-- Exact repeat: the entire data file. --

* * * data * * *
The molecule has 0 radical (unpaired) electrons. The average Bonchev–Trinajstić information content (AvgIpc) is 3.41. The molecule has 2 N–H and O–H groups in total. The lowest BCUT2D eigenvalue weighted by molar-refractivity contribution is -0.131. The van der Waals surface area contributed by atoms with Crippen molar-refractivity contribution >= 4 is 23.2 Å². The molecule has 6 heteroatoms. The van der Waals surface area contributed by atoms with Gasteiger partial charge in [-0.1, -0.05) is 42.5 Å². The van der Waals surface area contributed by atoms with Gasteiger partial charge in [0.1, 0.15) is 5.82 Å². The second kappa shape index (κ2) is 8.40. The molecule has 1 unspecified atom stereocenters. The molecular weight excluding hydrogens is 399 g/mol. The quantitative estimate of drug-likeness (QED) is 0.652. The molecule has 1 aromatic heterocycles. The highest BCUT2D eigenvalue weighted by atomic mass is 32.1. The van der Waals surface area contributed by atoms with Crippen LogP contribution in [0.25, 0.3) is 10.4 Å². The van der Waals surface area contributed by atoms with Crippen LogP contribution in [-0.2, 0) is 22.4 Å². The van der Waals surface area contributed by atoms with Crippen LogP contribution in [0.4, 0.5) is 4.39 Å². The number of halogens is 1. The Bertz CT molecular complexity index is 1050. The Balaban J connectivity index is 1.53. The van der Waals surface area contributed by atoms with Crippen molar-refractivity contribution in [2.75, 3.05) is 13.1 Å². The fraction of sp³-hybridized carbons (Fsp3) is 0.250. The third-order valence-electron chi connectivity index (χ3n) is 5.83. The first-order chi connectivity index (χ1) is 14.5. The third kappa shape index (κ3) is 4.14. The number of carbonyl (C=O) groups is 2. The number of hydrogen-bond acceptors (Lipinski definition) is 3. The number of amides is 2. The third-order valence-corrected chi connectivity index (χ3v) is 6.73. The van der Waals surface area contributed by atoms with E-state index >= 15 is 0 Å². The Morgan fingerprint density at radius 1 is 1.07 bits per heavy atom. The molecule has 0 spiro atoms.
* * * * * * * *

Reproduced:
The molecule has 0 radical (unpaired) electrons. The average Bonchev–Trinajstić information content (AvgIpc) is 3.41. The molecule has 2 N–H and O–H groups in total. The lowest BCUT2D eigenvalue weighted by molar-refractivity contribution is -0.131. The van der Waals surface area contributed by atoms with Crippen molar-refractivity contribution >= 4 is 23.2 Å². The molecule has 6 heteroatoms. The van der Waals surface area contributed by atoms with Gasteiger partial charge in [-0.1, -0.05) is 42.5 Å². The van der Waals surface area contributed by atoms with Gasteiger partial charge in [0.1, 0.15) is 5.82 Å². The second kappa shape index (κ2) is 8.40. The molecule has 1 unspecified atom stereocenters. The molecular weight excluding hydrogens is 399 g/mol. The quantitative estimate of drug-likeness (QED) is 0.652. The molecule has 1 aromatic heterocycles. The highest BCUT2D eigenvalue weighted by atomic mass is 32.1. The van der Waals surface area contributed by atoms with Crippen LogP contribution in [0.25, 0.3) is 10.4 Å². The van der Waals surface area contributed by atoms with Crippen LogP contribution in [-0.2, 0) is 22.4 Å². The van der Waals surface area contributed by atoms with Crippen LogP contribution in [0.4, 0.5) is 4.39 Å². The number of halogens is 1. The Bertz CT molecular complexity index is 1050. The Balaban J connectivity index is 1.53. The van der Waals surface area contributed by atoms with Crippen molar-refractivity contribution in [2.75, 3.05) is 13.1 Å². The fraction of sp³-hybridized carbons (Fsp3) is 0.250. The third-order valence-electron chi connectivity index (χ3n) is 5.83. The first-order chi connectivity index (χ1) is 14.5. The third kappa shape index (κ3) is 4.14. The number of carbonyl (C=O) groups is 2. The number of hydrogen-bond acceptors (Lipinski definition) is 3. The number of amides is 2. The third-order valence-corrected chi connectivity index (χ3v) is 6.73. The van der Waals surface area contributed by atoms with E-state index >= 15 is 0 Å². The Morgan fingerprint density at radius 1 is 1.07 bits per heavy atom. The molecule has 0 spiro atoms.